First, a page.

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Jaffe Commercial Finance Co. v. Harris

OPINION FILED NOVEMBER 1, 1983.

JAFFE COMMERCIAL FINANCE COMPANY, PLAINTIFF-APPELLANT,

v.

PAUL P. HARRIS ET AL., DEFENDANTS-APPELLEES.



Appeal from the Circuit Court of Cook County; the Hon. Richard L. Curry, Judge, presiding.

PRESIDING JUSTICE DOWNING DELIVERED THE OPINION OF THE COURT:

The issue in this case is whether a minority shareholder in a close corporation is entitled to any relief from an alleged freeze-out. Plaintiff, Jaffe Commercial Finance Company, *fn1 contests the propriety of the trial court's judgment holding that: (1) plaintiff was barred from equitable relief under the "unclean hands" doctrine; (2) the evidence failed to show a pattern of practice and an oral agreement between plaintiff's principal shareholder, Joel Salk, and the individually named defendants, Paul and Ruben Harris (the Harris brothers), regarding their participation in and earnings from the defendant corporation, Harris Loan and Mortgage Corp. (Harris Loan); and (3) the evidence failed to establish a breach of fiduciary duty, or oppressive conduct, sufficient to warrant liquidation of the assets and business of Harris Loan. Plaintiff contends that these findings were contrary to the manifest weight of the evidence.

In the spring of 1972, the Harris brothers decided to incorporate Harris Loan, a retail installment loan business. They met with Joel Salk to discuss the formation aspects of this new venture, for Salk had acquaintances in the banking community who would operate as a beneficial source for lines of credit essential to the loan business; moreover, Salk had invaluable experience with regard to management systems, internal controls and other operational aspects of the consumer finance industry.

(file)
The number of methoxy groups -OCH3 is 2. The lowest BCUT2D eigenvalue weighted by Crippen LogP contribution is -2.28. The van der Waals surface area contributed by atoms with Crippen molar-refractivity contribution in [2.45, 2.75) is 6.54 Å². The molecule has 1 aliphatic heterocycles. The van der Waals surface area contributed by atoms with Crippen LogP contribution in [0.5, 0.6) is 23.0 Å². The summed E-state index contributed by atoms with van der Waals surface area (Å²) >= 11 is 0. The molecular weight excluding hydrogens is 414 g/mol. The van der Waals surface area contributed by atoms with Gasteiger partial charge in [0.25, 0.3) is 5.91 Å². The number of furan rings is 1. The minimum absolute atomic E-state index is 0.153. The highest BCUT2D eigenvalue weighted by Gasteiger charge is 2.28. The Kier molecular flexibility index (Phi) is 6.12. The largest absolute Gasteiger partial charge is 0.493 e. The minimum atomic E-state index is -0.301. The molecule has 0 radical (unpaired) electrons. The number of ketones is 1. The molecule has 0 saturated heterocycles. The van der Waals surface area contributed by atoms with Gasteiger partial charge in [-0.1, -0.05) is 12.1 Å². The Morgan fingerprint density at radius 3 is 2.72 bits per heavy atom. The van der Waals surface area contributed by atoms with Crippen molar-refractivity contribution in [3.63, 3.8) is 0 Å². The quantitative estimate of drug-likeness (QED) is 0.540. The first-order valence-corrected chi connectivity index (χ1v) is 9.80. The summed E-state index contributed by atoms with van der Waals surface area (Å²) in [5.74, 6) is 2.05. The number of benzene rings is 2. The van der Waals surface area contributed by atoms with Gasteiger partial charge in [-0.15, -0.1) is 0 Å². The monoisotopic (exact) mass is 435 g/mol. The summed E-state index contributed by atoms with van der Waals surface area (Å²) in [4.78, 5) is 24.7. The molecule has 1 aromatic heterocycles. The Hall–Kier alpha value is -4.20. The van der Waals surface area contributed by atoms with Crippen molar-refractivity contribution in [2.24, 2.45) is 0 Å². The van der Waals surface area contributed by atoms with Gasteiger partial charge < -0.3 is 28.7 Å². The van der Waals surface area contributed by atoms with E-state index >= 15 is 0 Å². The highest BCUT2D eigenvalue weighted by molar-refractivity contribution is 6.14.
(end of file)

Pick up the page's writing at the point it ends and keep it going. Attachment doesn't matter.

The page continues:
On June 2, 1972, Harris Loan was incorporated with an initial capitalization of $100,000. Salk and the Harris brothers each invested $30,000 in this new business venture ($7,500 in common stock and $22,500 in subordinated debentures). A third Harris brother, Joel Harris, originally invested $10,000 ($2,500 in common stock and $7,500 in subordinated debentures); however, his interest was redeemed at an early stage because of his failure to assist in the arrangement for additional bank lines of credit.

At the formation of Harris Loan, it was agreed that Paul Harris would be president, and Ruben Harris would be vice-president and treasurer, and Joel Salk would be secretary. Thereupon, each was elected to his agreed-upon corporate office; each became a director of the Harris Loan Board; and, each was reelected annually from 1972 to 1978, when the events took place which culminated in this lawsuit. In addition, it was agreed that the Harris brothers were to conduct the day-to-day operations of the business on a full-time basis. Salk was to advise and consult as an outside director, set up administrative and accounting systems, and arrange for the procurement of bank lines of credit. As for compensation, it was determined that each of the Harris brothers was to receive a salary of $25,000 for the first year. There was no discussion with regard to dividends.